The Education Writers Association presented this webinar to help reporters with story ideas and provide resources for covering the educational impact of the recently announced ”public charge” rule.
The only lessons most of America’s 2.3 million inmates learn in prison are about how to survive behind bars. The lucky few with access to formal education and career certification programs during incarceration have the opportunity to build skills and credentials that will help them succeed upon release. The need for additional prison education — both secondary and postsecondary — is great: Only 16 percent of state prisoners have a high school diploma.
In states across the country, rising retirement costs are outpacing overall education spending—with consequences for classrooms and teachers’ pocketbooks. At the same time, efforts to reform pensions in places like Kentucky and Colorado have sparked fierce political backlash and even teacher walkouts.
What do reporters need to know about teacher pensions—how they work and how they’re connected to the wave of teacher unrest? Why hasn’t increased education spending boosted teacher pay? And how can reporters cover these complex topics accurately but also succinctly?
How much money do states spend on pre-K education? What policies are they implementing to support early learning? How large are the class sizes and how well-trained are the staff?
The National Institute for Early Education Research at Rutgers University releases an annual report card on state-funded pre-K that provides answers to these and many more questions.
More than 3.7 million college students—accounting for more than a third of the nation’s undergraduate student body—are expected to transfer this year. As the end of the semester approaches, many students will be facing spring deadlines to make the jump from campus to campus.
This EWA webinar offers the opportunity to learn about one of the most under-covered—but important and timely—aspects of college admissions.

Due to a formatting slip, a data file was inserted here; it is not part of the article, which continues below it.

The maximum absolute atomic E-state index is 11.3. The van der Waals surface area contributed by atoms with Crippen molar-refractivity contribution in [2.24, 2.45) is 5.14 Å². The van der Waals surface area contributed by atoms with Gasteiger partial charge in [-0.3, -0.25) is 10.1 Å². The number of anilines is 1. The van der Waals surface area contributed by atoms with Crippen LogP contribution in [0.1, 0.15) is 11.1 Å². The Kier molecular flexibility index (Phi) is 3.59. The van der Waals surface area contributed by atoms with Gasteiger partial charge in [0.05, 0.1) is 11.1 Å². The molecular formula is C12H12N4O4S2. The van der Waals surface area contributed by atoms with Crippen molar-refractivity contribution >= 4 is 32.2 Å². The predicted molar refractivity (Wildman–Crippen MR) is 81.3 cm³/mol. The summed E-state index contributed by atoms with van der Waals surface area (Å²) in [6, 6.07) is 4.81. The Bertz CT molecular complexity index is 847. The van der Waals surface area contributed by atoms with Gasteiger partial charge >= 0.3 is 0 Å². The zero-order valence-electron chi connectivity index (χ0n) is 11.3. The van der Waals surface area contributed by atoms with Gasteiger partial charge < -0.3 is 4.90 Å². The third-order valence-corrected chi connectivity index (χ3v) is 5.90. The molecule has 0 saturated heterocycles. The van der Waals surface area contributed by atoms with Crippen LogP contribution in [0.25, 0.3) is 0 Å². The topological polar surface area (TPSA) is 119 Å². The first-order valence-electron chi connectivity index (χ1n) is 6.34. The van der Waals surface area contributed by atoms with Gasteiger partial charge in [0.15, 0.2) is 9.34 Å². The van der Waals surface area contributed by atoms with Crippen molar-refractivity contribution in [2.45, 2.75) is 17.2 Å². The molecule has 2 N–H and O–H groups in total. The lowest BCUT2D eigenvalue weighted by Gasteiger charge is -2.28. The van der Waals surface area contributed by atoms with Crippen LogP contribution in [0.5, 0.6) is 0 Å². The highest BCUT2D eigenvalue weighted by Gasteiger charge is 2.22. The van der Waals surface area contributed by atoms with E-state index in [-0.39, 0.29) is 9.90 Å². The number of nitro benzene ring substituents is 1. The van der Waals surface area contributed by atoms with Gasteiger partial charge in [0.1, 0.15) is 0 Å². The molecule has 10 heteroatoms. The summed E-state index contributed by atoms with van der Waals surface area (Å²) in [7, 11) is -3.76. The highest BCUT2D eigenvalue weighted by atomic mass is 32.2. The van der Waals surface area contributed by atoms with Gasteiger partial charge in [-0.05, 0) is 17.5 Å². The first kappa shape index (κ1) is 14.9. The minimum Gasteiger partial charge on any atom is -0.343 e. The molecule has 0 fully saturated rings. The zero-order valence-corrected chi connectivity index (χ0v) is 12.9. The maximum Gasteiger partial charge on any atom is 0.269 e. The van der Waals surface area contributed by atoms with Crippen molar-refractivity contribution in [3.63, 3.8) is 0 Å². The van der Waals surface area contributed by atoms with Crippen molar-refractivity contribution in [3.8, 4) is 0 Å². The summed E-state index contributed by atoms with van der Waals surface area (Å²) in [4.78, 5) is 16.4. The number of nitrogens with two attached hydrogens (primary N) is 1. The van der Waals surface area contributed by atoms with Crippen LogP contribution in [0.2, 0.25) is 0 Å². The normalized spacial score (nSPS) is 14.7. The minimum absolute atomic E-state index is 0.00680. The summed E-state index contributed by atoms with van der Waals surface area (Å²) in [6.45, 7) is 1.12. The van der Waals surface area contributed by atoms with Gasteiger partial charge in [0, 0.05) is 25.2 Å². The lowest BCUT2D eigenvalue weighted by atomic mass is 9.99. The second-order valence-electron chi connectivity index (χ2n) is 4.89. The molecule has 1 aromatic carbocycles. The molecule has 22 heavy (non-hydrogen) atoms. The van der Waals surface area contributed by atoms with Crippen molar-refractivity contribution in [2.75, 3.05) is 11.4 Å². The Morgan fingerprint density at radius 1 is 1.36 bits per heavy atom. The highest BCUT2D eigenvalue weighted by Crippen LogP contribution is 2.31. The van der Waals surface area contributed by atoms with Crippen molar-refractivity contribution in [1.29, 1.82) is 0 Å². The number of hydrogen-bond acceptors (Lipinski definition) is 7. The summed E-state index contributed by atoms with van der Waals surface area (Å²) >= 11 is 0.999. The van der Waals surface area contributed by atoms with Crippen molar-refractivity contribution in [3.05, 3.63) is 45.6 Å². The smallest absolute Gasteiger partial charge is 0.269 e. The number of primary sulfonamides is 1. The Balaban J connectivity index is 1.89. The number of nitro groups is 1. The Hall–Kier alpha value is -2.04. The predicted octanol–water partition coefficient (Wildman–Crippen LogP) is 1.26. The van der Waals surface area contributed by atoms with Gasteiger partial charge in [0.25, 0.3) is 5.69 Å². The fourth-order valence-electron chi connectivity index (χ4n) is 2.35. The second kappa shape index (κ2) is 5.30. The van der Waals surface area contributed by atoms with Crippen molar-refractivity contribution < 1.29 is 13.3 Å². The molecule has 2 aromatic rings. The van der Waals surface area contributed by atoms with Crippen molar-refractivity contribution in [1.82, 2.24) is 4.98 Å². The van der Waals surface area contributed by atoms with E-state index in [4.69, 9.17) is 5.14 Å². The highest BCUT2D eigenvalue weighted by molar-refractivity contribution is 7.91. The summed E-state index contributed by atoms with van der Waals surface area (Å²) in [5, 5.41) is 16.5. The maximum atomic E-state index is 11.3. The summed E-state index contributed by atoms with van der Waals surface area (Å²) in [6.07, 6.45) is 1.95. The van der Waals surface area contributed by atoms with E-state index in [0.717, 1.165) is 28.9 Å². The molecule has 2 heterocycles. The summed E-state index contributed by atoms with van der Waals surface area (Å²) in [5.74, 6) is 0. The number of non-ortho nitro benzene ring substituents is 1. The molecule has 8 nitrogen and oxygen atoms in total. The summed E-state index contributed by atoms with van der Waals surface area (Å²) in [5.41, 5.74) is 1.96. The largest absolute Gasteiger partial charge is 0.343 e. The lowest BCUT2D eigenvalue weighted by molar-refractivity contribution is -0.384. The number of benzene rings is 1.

Given the string of teacher strikes over the past year, a question for education reporters to consider is: Could your district or state be next?
In this EWA webinar, journalists who have covered recent teacher walkouts share insights, lessons learned, and practical advice. What steps should reporters take to prepare if a walkout appears likely? How can they get ahead of the story? Also, what states are more or less likely to see a teacher strike, and why?
When it comes to education, the physical condition of classrooms and schools can influence the teaching and learning that happens inside.
Attention is growing to the detrimental impact stress and trauma have on children’s learning and development. In response, some schools are rethinking everything from student discipline and support services to teacher training. The shift has also given birth to a whole new set of terms and practices for education reporters to understand and break down for their audiences.
EWA 2018 Awards Mini-Webinar
Learn about the new awards application and categories in less than 30 minutes.
Education Writers Association Assistant Director Kim Clark leads this 30-minute webinar to give journalists a first-hand look at changes to the National Awards for Education Reporting, including new categories, rules, and a new online application platform.
Entries to the EWA awards contest will be accepted from 9 a.m. ET Nov. 15 to Midnight PT Dec. 15.
Our new entry form will provide you with a quick and easy process for submitting your work.